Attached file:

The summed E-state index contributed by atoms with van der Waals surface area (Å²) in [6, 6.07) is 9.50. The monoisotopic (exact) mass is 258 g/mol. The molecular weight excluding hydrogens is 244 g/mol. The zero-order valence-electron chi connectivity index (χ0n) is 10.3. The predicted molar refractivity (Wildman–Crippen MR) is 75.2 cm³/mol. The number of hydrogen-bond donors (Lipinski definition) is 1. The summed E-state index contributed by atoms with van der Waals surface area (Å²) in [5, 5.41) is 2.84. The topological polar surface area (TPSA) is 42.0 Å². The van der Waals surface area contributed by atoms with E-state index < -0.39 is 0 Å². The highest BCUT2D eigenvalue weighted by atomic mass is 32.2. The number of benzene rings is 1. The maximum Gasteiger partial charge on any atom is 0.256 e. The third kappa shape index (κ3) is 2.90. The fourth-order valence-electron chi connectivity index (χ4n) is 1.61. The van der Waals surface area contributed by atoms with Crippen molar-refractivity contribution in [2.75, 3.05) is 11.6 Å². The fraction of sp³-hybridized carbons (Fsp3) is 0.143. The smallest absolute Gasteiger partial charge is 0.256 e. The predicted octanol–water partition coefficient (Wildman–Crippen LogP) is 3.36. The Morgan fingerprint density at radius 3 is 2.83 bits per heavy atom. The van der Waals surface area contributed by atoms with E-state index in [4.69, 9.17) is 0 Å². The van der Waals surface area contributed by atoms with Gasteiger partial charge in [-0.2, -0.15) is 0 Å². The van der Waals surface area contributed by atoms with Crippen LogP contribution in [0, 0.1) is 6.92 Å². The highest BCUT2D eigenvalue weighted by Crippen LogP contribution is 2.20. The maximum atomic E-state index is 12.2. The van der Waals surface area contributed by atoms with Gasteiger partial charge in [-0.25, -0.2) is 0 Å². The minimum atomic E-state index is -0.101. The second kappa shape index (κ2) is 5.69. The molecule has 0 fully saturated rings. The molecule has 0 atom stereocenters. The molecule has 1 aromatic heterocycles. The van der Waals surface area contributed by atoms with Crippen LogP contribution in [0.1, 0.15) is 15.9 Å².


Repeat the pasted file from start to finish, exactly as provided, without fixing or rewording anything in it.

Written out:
The summed E-state index contributed by atoms with van der Waals surface area (Å²) in [6, 6.07) is 9.50. The monoisotopic (exact) mass is 258 g/mol. The molecular weight excluding hydrogens is 244 g/mol. The zero-order valence-electron chi connectivity index (χ0n) is 10.3. The predicted molar refractivity (Wildman–Crippen MR) is 75.2 cm³/mol. The number of hydrogen-bond donors (Lipinski definition) is 1. The summed E-state index contributed by atoms with van der Waals surface area (Å²) in [5, 5.41) is 2.84. The topological polar surface area (TPSA) is 42.0 Å². The van der Waals surface area contributed by atoms with E-state index < -0.39 is 0 Å². The highest BCUT2D eigenvalue weighted by atomic mass is 32.2. The number of benzene rings is 1. The maximum Gasteiger partial charge on any atom is 0.256 e. The third kappa shape index (κ3) is 2.90. The fourth-order valence-electron chi connectivity index (χ4n) is 1.61. The van der Waals surface area contributed by atoms with Crippen molar-refractivity contribution in [2.75, 3.05) is 11.6 Å². The fraction of sp³-hybridized carbons (Fsp3) is 0.143. The smallest absolute Gasteiger partial charge is 0.256 e. The predicted octanol–water partition coefficient (Wildman–Crippen LogP) is 3.36. The Morgan fingerprint density at radius 3 is 2.83 bits per heavy atom. The van der Waals surface area contributed by atoms with E-state index in [4.69, 9.17) is 0 Å². The van der Waals surface area contributed by atoms with Gasteiger partial charge in [-0.2, -0.15) is 0 Å². The van der Waals surface area contributed by atoms with Crippen LogP contribution in [0, 0.1) is 6.92 Å². The highest BCUT2D eigenvalue weighted by Crippen LogP contribution is 2.20. The maximum atomic E-state index is 12.2. The van der Waals surface area contributed by atoms with Gasteiger partial charge in [-0.25, -0.2) is 0 Å². The minimum atomic E-state index is -0.101. The second kappa shape index (κ2) is 5.69. The molecule has 0 fully saturated rings. The molecule has 0 atom stereocenters. The molecule has 1 aromatic heterocycles. The van der Waals surface area contributed by atoms with Crippen LogP contribution in [0.1, 0.15) is 15.9 Å².